Big Loves: Lina Ramona Vitkauskas on Mina Loy

Today’s Big Loves contributor is Lina Ramona Vitkauskas, author of The Range of Your Amazing Nothing (Ravenna Press, 2010).

Big Loves: Mina Loy

In 1999, Larry Sawyer handed me a book with a cover photo of a handsome woman in profile wearing long, heavy-looking thermometers as earrings. Her eyes were closed—expression seemingly relaying that she was basking in some content memory. On second glance, perhaps she was a soothsayer receiving a message from the future, her earrings the receptors of words, vibrations, and information from the unknown.

This intrigued me immediately. Further, when Sawyer mentioned that some of my early graduate writing reminded him of her work, I was curious.

I’d never heard of Mina Loy, and in the introduction of the book I was given, The Lost Lunar Baedeker, editor Roger L. Conover offers an explanation why: “For a brief period early in the twentieth century, Mina Loy was the Belle of the American Poetry Ball. But by the end of the century, most had forgotten she was there at all.”

There was even a rumor in Paris at one time that she did not exist—that she was a concocted persona. But why? She apparently was associated with some of the most famous and amazing writers and artists of her day: Duchamp, Apollinaire, Picasso, Rouseau, Man Ray, Hemmingway, Joyce, Moore, Pound, Stein, Stevens, Stieglitz, and Williams. Eliot and Miller praised her work.

She’d only published two books in her lifetime and was extremely reclusive toward the end of her life. She never claimed herself a poet. She rarely showed up to events, refused identification with any “groups.” She was everything and nothing, it seemed. Artist (a lamp designer), poet, playwright, Futurist, feminist, actress, Christian Scientist, Bohemian, modernist, post-modernist, Dadaist, Surrealist, etc. etc.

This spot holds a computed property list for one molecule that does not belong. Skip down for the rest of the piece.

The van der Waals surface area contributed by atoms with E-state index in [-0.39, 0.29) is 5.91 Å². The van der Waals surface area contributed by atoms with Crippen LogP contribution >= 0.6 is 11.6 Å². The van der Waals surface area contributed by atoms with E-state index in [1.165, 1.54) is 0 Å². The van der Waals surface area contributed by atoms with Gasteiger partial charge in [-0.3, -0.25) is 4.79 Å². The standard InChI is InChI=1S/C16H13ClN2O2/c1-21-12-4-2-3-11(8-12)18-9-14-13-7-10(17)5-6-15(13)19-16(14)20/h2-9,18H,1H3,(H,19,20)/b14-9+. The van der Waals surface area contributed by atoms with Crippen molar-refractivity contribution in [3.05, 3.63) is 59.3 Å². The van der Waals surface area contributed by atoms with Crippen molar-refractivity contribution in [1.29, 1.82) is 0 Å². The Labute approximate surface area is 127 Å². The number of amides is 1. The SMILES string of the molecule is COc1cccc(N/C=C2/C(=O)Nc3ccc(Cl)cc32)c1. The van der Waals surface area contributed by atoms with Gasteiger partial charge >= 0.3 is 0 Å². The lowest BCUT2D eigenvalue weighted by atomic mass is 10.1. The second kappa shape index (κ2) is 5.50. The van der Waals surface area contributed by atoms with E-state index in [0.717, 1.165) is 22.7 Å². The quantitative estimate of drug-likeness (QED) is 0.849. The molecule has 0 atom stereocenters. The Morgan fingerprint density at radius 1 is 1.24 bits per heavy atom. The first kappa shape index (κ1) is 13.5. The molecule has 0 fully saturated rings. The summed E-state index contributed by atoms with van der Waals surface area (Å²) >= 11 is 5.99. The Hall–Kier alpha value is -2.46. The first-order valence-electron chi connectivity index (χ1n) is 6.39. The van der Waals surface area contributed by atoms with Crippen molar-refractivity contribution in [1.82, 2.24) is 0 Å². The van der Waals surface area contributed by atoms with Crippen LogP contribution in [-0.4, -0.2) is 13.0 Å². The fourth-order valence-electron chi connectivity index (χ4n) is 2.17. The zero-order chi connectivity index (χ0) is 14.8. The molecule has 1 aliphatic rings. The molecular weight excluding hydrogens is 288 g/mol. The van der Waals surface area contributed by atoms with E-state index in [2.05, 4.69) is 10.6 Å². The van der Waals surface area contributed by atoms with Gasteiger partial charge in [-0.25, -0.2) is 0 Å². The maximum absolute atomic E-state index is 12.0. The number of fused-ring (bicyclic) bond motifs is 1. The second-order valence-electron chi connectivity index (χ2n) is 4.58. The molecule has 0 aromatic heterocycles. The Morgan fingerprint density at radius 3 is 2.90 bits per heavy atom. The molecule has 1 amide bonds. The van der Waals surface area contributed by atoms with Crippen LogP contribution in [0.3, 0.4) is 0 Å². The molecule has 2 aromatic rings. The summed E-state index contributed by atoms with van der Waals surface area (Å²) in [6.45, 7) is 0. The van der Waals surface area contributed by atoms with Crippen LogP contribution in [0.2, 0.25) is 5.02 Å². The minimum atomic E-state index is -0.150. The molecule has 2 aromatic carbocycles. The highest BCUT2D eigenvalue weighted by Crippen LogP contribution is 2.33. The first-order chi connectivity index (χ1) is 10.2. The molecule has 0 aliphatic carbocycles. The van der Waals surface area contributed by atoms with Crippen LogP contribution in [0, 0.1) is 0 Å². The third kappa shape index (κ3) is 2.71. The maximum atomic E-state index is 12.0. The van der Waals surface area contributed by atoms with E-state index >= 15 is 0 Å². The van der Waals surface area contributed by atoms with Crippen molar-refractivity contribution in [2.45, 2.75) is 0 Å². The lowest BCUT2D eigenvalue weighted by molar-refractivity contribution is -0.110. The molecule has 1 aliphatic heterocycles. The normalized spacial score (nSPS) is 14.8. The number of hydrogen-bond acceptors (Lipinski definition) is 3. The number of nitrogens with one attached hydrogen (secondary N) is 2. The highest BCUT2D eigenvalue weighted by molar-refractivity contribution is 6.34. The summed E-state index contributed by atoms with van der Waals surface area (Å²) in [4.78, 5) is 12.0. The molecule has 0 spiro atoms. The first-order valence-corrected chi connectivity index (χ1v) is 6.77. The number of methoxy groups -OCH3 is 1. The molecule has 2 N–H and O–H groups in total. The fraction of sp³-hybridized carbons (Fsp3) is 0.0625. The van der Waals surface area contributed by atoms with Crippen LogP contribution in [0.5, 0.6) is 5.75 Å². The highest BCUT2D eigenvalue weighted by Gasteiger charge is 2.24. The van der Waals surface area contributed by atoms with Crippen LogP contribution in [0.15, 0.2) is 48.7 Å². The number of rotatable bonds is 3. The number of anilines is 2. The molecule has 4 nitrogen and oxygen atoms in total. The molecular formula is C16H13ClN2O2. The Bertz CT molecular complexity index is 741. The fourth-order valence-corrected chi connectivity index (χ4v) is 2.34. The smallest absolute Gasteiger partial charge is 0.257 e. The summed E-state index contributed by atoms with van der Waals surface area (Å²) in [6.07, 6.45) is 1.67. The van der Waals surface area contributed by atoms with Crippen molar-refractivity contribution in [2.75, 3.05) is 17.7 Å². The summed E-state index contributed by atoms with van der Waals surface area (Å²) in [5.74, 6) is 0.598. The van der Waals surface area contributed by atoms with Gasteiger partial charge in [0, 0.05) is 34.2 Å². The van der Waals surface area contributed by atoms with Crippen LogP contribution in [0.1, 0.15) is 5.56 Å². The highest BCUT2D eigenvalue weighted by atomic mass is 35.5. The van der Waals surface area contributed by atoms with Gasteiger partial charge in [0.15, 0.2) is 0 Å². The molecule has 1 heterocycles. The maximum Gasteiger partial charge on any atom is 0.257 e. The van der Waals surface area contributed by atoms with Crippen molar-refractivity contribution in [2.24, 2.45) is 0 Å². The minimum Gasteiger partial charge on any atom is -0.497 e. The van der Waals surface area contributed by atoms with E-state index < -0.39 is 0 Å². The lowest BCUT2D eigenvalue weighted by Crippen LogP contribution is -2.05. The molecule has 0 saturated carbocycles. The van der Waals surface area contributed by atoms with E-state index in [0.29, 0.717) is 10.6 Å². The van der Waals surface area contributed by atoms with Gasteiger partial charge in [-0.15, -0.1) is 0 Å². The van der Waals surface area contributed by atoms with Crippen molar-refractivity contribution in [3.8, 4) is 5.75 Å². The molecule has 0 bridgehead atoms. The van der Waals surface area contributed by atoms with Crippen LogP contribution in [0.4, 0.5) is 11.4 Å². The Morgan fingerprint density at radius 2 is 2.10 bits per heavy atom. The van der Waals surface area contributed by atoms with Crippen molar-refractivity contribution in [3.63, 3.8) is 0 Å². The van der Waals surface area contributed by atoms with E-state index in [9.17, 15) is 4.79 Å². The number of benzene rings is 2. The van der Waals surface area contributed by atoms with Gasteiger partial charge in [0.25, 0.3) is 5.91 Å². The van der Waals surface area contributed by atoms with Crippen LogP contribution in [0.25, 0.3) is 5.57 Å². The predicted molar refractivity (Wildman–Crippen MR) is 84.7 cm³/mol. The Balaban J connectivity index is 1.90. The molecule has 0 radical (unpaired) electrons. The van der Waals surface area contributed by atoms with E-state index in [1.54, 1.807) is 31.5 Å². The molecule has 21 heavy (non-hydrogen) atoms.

Yes, yes, I thought. All of this appealed to me. A person who affiliated herself with nothing and everything all at once. Isn’t this the way of the universe? Nothing is certain and everything is nothing? In Buddhist Shambala practice, this idea is very apparent in Sadhana of Mahamudra; basically, everything is vividly unreal in its emptiness; what you see is not here, and it is not not here. It’s both and neither. Good and bad, all thoughts vanish into emptiness like the imprint of a bird in the sky.

So in comes Mina Loy’s poetry—truly that “bird imprint” in the sky. Take her poem, “Apology of Genius” and meditate:

We are the sacerdotal clowns
who feed upon the wind and stars
and pulverous pastures of poverty

She turns mystical phrases such as these, very much like the soothsayer I’d imagined her to be upon first encounter. In urgent-innovative words—bullets from an automatic weapon made entirely of Monarchs encased in ice—the poem “Lunar Baedeker” announces,

A Silver Lucifer
cocaine in cornucopia

To some somnambulists
of adolescent thighs
in satirical draperies

Peris in livery
for posthumous parvenues

Delirious Avenues
with the chandelier souls
of infusoria
from Pharaoh’s tombstones

to mercurial doomsdays
Odious oasis
in furrowed phosphorous———

And so forth (it melodiously flows on, featuring a “Zodiac carrousel.”)


I, Lina (LIN-ah), and she, Mina (MEE-nah). After reading The Lost Lunar Baedeker I felt an immediate kinship with her and didn’t really want to burrow through all the minutiae as to why. It was best to let her extraordinary juxtapositions inhabit and inspire me, and quite by accident, just as I had with filmmaker Maya Deren. With “muse” Deren, it was her physicality in Meshes of the Afternoon that moved me to create—her ethereal lost, longing eyes in mist of mirrors and her graceful, determined jaunt up never-ending staircases. Like Deren, Mina Loy channels multi-selves in parallel universes and hammers out their messages upon some Steampunk mechanism, a metaphysical Teletype made of past and future cosmic matter. In her world, ornithologists simultaneously exist alongside “fossil virgins in the sky.” The “soul’s advertisements” hang “outside the ecclesiast’s Zoo.”

These are the reasons, as a writer, that I come to Mina Loy again and again.  I become entranced by the rhythm of her dreamlike declarations and want to give voice to the next voice in my poetry.  She is a timeless inspiration.

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